Directed by Mickey Todiwala & Monika Delgado
There is a wisdom gleaned from living off the grid, a kind of Walden-esque understanding that only those brave enough to embrace true solitude will ever come to know. The Mayor of Ballarat tells the real life story of one such recluse, Rock Novak, a man who lives alone in a ghost town in the middle of Death Valley. As self proclaimed caretaker, mayor, sheriff, judge and undertaker, Novak presides over his fiefdom-of-one with an idiosyncratic grace that’s as present in the bits of wisdom he shares as it is in the lines of his desert-aged skin.
The fact that Rock Novak is real--that this is indeed a documentary and he is not a work of fiction--should come as no surprise given the storied history of wisecracking, oddball loners in American folklore. What is surprising is how apt a counterweight Novak is to the rampantly divisive socio-political climate of our time. Here in the middle of the desert lives a straight talker who is also thoughtful, a tough old cowboy who also knows how to feel.
“You know, we’re a long ways from being civilized,” Novak proclaims at the beginning of the film. “We ain’t no different from how man was five thousand years ago, except we have technology that he didn’t.” This simple truth, levied with a frank naivety, allows its resonance to exceed the implication of sheer words alone. Novak knows, in his own special way, the ins and outs of the human condition and the tragic shortcomings of our tech-addled times.
Filmmakers Mickey Todiwala and Monika Delgado cleverly frame Novak so as to amplify the entropic beauty of his surroundings, while also allowing him the space to speak openly, often times joking to them (and us) with a cutting self-awareness rarely seen in documentary subjects. Halfway through the film Novak points down to a small circle of stones and declares that it’s the new pool. “I can’t wait til that thing fills full of water, and then I’m gonna get in it, he says. “Head first!” The irony of splashing into a cold pool in a place as dry as Ballarat is clearly not lost on Novak, who laughs the thought away with a mimed swan dive and a sly chuckle.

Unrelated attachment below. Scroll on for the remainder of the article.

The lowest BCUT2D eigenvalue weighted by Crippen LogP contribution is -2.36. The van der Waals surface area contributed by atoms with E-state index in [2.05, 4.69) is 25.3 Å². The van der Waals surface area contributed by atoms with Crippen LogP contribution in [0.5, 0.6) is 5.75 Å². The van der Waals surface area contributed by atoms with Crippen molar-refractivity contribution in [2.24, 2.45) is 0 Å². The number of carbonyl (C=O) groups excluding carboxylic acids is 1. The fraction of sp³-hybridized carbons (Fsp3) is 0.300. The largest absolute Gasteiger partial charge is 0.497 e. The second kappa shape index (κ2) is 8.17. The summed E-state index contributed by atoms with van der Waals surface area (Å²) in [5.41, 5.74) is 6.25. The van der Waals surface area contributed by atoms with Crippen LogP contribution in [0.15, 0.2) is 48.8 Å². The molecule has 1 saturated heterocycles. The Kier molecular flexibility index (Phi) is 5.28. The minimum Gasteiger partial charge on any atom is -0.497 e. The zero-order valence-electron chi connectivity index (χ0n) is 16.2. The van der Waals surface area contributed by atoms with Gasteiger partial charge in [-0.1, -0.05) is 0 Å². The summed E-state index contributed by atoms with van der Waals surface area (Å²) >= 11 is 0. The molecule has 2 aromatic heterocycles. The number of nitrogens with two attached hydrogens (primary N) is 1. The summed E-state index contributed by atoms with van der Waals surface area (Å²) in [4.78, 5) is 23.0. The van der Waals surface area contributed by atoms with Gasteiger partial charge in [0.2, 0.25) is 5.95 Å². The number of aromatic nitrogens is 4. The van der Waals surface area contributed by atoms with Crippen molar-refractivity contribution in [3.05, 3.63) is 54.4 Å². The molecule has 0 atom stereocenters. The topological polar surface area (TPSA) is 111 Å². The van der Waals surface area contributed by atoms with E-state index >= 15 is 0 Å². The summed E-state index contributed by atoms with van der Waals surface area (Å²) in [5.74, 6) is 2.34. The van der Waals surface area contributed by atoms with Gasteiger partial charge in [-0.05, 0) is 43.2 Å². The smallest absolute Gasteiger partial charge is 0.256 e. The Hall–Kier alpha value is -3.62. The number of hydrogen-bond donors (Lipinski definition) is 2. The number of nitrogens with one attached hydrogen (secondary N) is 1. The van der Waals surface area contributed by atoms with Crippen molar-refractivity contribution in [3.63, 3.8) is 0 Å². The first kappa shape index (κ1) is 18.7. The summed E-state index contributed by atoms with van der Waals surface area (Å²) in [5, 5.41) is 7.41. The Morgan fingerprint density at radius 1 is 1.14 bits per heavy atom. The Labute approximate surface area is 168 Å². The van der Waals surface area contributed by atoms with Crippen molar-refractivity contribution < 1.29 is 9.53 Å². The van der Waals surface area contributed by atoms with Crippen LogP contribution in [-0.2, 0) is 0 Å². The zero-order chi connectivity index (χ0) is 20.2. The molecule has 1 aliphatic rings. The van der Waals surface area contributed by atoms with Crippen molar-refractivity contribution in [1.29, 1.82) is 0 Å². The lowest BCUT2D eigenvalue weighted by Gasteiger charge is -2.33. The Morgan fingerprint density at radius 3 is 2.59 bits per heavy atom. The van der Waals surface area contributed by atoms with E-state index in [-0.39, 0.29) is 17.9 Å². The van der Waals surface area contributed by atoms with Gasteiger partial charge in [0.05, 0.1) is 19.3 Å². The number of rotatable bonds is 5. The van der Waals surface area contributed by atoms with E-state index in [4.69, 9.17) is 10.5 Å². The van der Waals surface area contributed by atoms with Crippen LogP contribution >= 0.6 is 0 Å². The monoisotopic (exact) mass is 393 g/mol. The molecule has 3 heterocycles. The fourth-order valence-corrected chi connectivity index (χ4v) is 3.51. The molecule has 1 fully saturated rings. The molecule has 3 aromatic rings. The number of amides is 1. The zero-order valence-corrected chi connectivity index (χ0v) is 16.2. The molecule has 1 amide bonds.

With The Mayor of Ballarat, Todiwala and Delgado have carved out a master class in documentary as portraiture. The few elements of artifice--shot selection, edit, score--are used to amplify Novak’s wisdom, idiosyncrasy and sardonic wit, often to darkly comic effect. It is this through-line of humor that saves the film from veering off into plainly nihilistic territory. Instead, through Novak’s eyes, we see the cosmic joke of contemporary existence mirrored back before us. That here, in the ruins of a crumbling ghost town, lives a man who knows that the promise of America was never in its purported greatness but rather in the cultivation of an independent spirit and the poetic yearning for a place to call one’s own.
Review By David Lombroso
See more of director Mickey and Monika’s work here.
Mayor of Ballarat was selected and screened for our VOL. 002 Series, November 25th, 2018